Royston and I spent the first few hours on Monday back in the Grameen Complex in Dhaka. The most exciting meeting was with two retired Grameen Bank officials — Fazley Rabbi and, briefly, Abser Kamal – both of whom now work with Grameen Shakti (Energy). Shakti, a sister company of Grameen Bank set up by Dr. Yunus in the early 1990s and that had been led until recently by Dipal Barua, has become a world leader in bringing renewable energy to rural households. We heard how they had passed 300,000 solar home systems installed, and how they do it profitably and at a rate of 13,000 per month at present. (The second most successful program of this kind has reached just over 100,000 installations.)
As always with Grameen, there was more. They are ramping up a biogas program that turns cow and chicken manure into natural gas for cooking and, as a by-product, organic fertilizer that can be sold to farmers. In a country where fertilizer is in great demand, and where the subsidies for it are so expensive for the government, some consider fertilizer to be the main product of this process, and the natural gas a by-product. Already, there have been 8,000 mini-biogas plants installed and many more are in the pipeline.
Furthermore, Shakti has created 45 “Grameen Technology Centers” where young women with at least an eighth grade education (which is increasingly common in this country) are trained to become skilled in manufacturing and servicing batteries and other equipment used in generating, storing and distributing clean energy. After training, they are able to earn $90-$110 per month – not bad in a country where the average annual income is about $400. The alternative for these young women would be almost certain unemployment.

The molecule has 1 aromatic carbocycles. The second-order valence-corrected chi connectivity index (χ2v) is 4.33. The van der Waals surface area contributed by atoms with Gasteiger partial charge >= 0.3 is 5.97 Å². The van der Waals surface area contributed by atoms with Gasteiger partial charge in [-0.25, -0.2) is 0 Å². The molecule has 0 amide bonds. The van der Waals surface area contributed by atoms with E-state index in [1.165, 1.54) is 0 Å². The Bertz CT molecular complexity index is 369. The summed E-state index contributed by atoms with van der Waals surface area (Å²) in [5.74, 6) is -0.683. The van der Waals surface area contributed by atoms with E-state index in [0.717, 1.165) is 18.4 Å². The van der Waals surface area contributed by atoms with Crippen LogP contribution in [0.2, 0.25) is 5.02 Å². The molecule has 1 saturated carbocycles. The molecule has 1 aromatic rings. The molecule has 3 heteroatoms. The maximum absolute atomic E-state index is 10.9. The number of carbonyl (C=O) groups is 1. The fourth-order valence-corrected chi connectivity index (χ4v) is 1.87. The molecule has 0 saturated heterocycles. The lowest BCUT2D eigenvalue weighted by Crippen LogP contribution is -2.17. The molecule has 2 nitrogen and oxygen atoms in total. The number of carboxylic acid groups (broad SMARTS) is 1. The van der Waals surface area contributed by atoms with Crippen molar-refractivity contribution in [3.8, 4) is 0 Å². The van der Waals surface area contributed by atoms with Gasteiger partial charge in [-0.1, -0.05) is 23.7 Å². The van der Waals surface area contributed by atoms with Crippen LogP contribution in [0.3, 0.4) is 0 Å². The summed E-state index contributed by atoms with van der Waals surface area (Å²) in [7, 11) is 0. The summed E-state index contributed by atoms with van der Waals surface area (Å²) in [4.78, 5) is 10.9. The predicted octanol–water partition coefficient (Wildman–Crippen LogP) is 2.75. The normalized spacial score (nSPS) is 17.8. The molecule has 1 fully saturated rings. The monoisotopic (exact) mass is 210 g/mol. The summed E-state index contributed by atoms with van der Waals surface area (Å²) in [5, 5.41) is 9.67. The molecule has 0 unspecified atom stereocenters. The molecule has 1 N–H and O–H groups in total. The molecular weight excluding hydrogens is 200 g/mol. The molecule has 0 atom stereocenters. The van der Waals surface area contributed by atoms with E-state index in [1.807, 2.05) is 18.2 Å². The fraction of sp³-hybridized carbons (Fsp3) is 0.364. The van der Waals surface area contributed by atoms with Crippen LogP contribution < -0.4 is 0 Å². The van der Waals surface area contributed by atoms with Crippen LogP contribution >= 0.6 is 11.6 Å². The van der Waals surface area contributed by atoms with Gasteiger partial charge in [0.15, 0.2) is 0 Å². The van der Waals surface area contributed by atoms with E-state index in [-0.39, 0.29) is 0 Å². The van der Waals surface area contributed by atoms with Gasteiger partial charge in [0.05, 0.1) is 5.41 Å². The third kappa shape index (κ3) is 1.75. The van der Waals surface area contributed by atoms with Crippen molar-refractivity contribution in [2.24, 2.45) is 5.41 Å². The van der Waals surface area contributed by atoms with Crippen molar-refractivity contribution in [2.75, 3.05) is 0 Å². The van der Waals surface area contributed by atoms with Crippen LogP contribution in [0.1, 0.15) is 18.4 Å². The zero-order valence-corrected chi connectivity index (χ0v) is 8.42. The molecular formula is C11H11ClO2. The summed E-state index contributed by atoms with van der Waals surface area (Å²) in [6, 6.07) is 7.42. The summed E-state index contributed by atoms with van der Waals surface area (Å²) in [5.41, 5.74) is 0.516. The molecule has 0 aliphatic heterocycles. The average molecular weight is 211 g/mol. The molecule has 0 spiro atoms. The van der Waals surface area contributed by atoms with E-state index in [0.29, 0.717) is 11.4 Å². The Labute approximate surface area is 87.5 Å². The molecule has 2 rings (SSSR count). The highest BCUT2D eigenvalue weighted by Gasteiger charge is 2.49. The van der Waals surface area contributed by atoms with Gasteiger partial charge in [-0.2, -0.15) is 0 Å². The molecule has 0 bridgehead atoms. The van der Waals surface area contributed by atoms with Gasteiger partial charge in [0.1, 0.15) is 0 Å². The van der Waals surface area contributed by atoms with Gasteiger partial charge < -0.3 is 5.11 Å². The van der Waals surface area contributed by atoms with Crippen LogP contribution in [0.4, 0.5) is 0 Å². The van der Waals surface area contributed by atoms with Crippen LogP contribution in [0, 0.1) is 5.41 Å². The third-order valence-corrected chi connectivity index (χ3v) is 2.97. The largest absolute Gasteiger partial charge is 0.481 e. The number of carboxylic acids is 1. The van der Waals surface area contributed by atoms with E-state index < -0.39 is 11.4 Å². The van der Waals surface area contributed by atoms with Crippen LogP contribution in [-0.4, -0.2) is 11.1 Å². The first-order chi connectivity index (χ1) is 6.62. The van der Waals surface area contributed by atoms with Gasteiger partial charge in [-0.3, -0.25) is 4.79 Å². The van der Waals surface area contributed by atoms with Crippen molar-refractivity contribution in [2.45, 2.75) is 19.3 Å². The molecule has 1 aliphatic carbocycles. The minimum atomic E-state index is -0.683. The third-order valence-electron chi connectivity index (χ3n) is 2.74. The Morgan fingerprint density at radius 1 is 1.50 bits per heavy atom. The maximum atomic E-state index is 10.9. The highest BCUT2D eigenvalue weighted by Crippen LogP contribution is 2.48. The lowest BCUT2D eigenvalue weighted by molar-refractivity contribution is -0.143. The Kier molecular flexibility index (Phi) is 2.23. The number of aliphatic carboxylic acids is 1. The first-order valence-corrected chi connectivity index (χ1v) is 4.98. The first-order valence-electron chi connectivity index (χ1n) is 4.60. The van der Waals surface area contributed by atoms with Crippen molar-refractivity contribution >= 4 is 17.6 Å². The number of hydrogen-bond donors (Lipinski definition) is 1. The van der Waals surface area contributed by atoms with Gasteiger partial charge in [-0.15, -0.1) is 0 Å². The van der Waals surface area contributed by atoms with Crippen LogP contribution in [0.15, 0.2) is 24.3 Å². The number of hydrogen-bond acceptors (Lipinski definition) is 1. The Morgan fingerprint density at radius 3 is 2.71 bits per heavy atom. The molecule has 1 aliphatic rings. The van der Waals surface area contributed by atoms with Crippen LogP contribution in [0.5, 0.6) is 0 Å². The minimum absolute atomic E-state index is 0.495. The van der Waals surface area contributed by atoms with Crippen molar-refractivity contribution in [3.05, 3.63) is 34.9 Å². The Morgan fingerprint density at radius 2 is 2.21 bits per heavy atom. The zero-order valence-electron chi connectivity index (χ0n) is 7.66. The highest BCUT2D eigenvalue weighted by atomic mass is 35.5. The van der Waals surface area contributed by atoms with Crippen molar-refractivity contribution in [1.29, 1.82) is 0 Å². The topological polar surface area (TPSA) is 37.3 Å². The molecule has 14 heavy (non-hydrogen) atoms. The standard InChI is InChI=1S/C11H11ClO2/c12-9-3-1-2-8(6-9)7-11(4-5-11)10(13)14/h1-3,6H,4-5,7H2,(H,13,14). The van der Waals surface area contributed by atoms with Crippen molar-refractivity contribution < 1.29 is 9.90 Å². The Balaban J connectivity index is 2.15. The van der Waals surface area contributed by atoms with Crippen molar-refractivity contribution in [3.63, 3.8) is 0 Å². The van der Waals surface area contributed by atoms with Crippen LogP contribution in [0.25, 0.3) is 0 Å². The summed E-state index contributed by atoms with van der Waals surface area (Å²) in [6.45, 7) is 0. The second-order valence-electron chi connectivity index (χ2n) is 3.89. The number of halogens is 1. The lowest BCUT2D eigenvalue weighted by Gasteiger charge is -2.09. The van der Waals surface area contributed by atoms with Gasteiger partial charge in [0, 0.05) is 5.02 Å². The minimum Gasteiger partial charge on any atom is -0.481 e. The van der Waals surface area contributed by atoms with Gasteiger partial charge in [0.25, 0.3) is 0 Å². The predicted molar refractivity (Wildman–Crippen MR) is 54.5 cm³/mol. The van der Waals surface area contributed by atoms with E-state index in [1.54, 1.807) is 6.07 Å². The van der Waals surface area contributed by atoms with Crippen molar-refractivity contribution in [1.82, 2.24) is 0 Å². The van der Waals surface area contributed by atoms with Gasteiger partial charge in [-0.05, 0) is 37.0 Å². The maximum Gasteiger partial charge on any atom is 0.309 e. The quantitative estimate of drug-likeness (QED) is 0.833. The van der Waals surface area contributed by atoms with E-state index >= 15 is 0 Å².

The next frontiers for Shakti? Harnessing wind energy, developing and deploying solar-driven irrigation systems (the prototype is ready to go), and penetrating the urban market for solar energy. The financing source for their rural solar program is not available for urban installations, so Royston had some promising ideas for generating financing for their urban plans using carbon trading system now coming into the mainstream. Follow up discussions are planned.
Royston and I parted midday, and I spent the rest of the day travelling with my old friend Golam Morshed Mohammad to the branch where I had done the research for my book Small Loans, Big Dreams (Wiley, 2008). (Royston suffered through a 21 hour delay getting back to Mumbai!) En route to the Shaymganj branch, I meet with Mohammad Tayebur Rahman, the zonal manager who overseas some 60 branches (each serving about 3,000 families), and the area manager Goutom Bishash. It was during these discussions that I realized that my spoken Bengali was still fairly good, so I was able to get a grasp of the current status of one of Grameen’s oldest and most successful regional operations.
After the final leg of my journey – a 45 minute ride on the back of a motorcycle – I arrived at the branch I had gotten to know best during my six years in Bangladesh. It was after sundown when I arrived, but the market was lit up, which surprised me since there was never any electricity there when during my many visits in 1993-5, and even when I returned in 2004.
It was not until the next day that I noticed that we had driven by a newly opened office for Grameen Shakti as we approached the Grameen Bank office – which as before we housed in an unused room in the local high school. The signboard had been replaced with a fresh one that include “Recipient of the Nobel Prize” (in Bengali) under the words Grameen Bank. How appropriate to remind the people of this community that their country had contributed microfinance to benefit the world’s poverty reduction efforts, and that this contribution had been recognized with its most prestigious prize!